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Don Mavinic and Fed Koch at UBC holding struvite recovered from municipal wastewater.

Martin Dee

Like a fickle god, phosphorus gives life and takes it away. If too much leaches into lakes and streams, algal blooms suck oxygen from the water and choke off life.

But if too little exists, we are all in trouble: Phosphorus is a dwindling, and non-renewable, component of agricultural fertilizers, essential to growing food for Earth's burgeoning population, says the International Institute for Sustainable Development, a Winnipeg-based environmental think tank, which recently released a report on phosphorus spills in Manitoba's waterways.

(The problem in Lake Winnipeg is so severe that the green-blue algae can be seen from space.)

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In a race against time (some experts cite 30 years, some 100, until the resource runs out), scientists are scrambling to recapture phosphorus. "So, we convert a problem into a product," says Fred Koch, a researcher at the University of British Columbia.

Mr. Koch is a research associate of Don Mavinic, a UBC civil engineer who has designed a system that removes phosphorus from liquid sewage at wastewater-treatment plants and turns it into slow-release fertilizer pellets.

Their system capitalizes on the fact that humans expel about three million tonnes of valuable phosphorus a year, which, along with fertilizer runoff, often ends up in local waterways. "We prevent the pollution and we ship fertilizer into a marketplace that will literally be starving for phosphorus," Mr. Koch says.

"Clean phosphorus reserves are rapidly being depleted and there are no new reserves being found by the mining sector," Mr. Mavinic says.

While there is scientific debate over when we will see a shortage, researchers at the University of Technology in Australia and Linköping University in Sweden say we may have mined all the easily accessible, high-quality phosphate rock in as few as 30 years. By then, the United Nations estimates, there will be two billion more of us, clamouring to be fed. The implications are daunting. While there are alternatives to other finite resources such as oil in the form of renewable energy, there are no current substitutes for phosphorus.

Mr. Koch's and Mr. Mavinic's system of two-storey metal cone reactors was designed to deal with struvite, a byproduct of biological wastewater treatment that clogs pipes and valves and must be regularly removed at great cost. Struvite is a concrete-like substance made up of phosphate, magnesium and ammonium.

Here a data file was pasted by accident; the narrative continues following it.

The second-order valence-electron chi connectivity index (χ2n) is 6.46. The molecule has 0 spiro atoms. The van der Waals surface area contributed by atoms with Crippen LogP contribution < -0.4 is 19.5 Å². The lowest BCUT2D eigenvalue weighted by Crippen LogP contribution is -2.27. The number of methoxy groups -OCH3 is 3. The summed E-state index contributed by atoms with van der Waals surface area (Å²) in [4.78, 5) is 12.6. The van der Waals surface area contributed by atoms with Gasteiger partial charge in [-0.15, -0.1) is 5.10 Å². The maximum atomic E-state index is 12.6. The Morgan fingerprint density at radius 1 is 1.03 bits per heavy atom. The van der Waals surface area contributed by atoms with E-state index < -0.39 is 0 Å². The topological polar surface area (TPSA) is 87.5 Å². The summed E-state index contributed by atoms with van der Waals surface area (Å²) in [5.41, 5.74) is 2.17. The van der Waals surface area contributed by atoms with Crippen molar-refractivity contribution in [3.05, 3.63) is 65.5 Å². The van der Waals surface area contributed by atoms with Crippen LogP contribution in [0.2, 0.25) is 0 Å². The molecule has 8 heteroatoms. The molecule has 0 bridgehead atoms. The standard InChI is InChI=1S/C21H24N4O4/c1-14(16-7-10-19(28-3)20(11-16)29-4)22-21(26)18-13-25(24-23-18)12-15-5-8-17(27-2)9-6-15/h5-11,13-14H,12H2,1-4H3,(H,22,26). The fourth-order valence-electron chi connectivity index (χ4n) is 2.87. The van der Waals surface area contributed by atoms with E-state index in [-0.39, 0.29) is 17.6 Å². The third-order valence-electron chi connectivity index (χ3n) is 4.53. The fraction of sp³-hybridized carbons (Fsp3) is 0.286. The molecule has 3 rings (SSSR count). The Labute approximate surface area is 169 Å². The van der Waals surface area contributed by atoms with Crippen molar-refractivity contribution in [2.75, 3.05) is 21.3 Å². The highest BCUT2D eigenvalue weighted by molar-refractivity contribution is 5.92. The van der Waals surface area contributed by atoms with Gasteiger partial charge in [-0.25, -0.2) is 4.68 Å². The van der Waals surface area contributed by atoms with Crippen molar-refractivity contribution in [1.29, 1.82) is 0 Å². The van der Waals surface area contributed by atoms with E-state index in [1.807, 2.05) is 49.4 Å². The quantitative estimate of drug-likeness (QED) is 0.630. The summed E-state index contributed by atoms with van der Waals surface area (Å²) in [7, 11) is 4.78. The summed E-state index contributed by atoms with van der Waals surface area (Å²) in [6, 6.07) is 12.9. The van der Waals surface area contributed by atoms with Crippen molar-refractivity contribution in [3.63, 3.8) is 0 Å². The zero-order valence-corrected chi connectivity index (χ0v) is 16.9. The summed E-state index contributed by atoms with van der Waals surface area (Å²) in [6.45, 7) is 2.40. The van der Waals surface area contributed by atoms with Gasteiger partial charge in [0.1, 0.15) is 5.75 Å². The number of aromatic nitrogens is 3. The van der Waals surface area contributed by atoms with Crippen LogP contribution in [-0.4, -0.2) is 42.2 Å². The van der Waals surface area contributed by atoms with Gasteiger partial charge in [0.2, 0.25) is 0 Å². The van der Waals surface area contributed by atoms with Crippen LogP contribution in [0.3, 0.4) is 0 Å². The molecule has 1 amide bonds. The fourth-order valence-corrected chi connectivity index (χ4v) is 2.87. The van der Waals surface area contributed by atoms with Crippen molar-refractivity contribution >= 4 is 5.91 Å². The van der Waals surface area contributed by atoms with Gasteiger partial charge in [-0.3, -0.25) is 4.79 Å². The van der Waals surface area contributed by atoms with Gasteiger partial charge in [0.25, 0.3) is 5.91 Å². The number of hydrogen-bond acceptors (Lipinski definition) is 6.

The invention takes struvite from the wastewater in its soluble state, before it can harden on pipe walls. The soluble struvite is then forced into giant metal cones, where it mixes until it hardens and forms phosphorus-based fertilizer pellets.

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Ostara Nutrient Recovery Technologies, the Vancouver-based company created to commercialize the invention, built cone reactors at an Edmonton wastewater-treatment plant in 2007 - the first large-scale demonstration of the technology. Last summer, the first commercial system came online in Portland, Ore.

Oregon farmers are buying the pellets, and say they are happy to find high-quality fertilizer at a time when supplies are becoming uncertain and prices volatile.

Ostara estimates there are 200 plants across North America, and several hundred in Europe and the rest of the world, that are candidates for the technology. Two new struvite reactors are coming online early this year - one in Chesapeake Bay, Va., the other in York, Pa.

While there are a limited number of struvite-recovery operations in other countries - Japan leads the way - most have so far yielded pellets of uneven quality, Mr. Koch says.

Meanwhile, Ostara says its technology has passed performance tests in industrial wastewater-treatments plants, including corn-ethanol production plants. And Mr. Mavinic is now working with colleagues at UBC's Dairy Education and Research Centre on retrieving phosphorus from cow manure, which is an even richer source of this essential element.

"Globally, we have no choice but to implement phosphorus removal and recovery from wastewater-treatment plants. Otherwise, we cannot grow enough food to feed all those people, or raise cows and hogs," Mr. Mavinic says.

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